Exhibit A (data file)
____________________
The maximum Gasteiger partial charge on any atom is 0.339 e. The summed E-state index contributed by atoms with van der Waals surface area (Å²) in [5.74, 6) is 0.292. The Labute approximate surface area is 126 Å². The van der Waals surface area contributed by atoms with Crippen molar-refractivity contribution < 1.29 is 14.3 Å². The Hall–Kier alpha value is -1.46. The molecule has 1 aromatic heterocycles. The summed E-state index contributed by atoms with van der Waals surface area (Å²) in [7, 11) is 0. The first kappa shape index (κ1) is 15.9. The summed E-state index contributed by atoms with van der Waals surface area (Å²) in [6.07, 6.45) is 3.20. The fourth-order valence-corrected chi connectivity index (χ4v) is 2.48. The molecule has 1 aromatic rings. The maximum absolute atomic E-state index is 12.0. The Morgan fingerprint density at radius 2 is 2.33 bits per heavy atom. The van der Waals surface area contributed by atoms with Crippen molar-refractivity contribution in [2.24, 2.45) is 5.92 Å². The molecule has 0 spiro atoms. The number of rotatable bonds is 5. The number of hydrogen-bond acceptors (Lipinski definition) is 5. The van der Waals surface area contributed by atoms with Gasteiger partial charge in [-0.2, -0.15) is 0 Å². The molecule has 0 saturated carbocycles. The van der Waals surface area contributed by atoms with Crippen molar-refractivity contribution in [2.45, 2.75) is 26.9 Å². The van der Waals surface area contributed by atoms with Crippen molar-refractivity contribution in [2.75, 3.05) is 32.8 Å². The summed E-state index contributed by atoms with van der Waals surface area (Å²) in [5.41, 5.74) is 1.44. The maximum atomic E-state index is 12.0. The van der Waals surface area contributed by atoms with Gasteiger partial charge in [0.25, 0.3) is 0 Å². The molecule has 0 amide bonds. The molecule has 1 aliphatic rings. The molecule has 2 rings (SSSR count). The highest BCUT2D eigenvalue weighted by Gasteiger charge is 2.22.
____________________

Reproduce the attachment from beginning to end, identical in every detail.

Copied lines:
The maximum Gasteiger partial charge on any atom is 0.339 e. The summed E-state index contributed by atoms with van der Waals surface area (Å²) in [5.74, 6) is 0.292. The Labute approximate surface area is 126 Å². The van der Waals surface area contributed by atoms with Crippen molar-refractivity contribution < 1.29 is 14.3 Å². The Hall–Kier alpha value is -1.46. The molecule has 1 aromatic heterocycles. The summed E-state index contributed by atoms with van der Waals surface area (Å²) in [7, 11) is 0. The first kappa shape index (κ1) is 15.9. The summed E-state index contributed by atoms with van der Waals surface area (Å²) in [6.07, 6.45) is 3.20. The fourth-order valence-corrected chi connectivity index (χ4v) is 2.48. The molecule has 1 aromatic rings. The maximum absolute atomic E-state index is 12.0. The Morgan fingerprint density at radius 2 is 2.33 bits per heavy atom. The van der Waals surface area contributed by atoms with Crippen molar-refractivity contribution in [2.24, 2.45) is 5.92 Å². The molecule has 0 spiro atoms. The number of rotatable bonds is 5. The number of hydrogen-bond acceptors (Lipinski definition) is 5. The van der Waals surface area contributed by atoms with Gasteiger partial charge in [-0.2, -0.15) is 0 Å². The molecule has 0 saturated carbocycles. The van der Waals surface area contributed by atoms with Crippen molar-refractivity contribution in [2.45, 2.75) is 26.9 Å². The van der Waals surface area contributed by atoms with Crippen molar-refractivity contribution in [2.75, 3.05) is 32.8 Å². The summed E-state index contributed by atoms with van der Waals surface area (Å²) in [5.41, 5.74) is 1.44. The maximum atomic E-state index is 12.0. The van der Waals surface area contributed by atoms with Gasteiger partial charge in [0.25, 0.3) is 0 Å². The molecule has 0 amide bonds. The molecule has 1 aliphatic rings. The molecule has 2 rings (SSSR count). The highest BCUT2D eigenvalue weighted by Gasteiger charge is 2.22.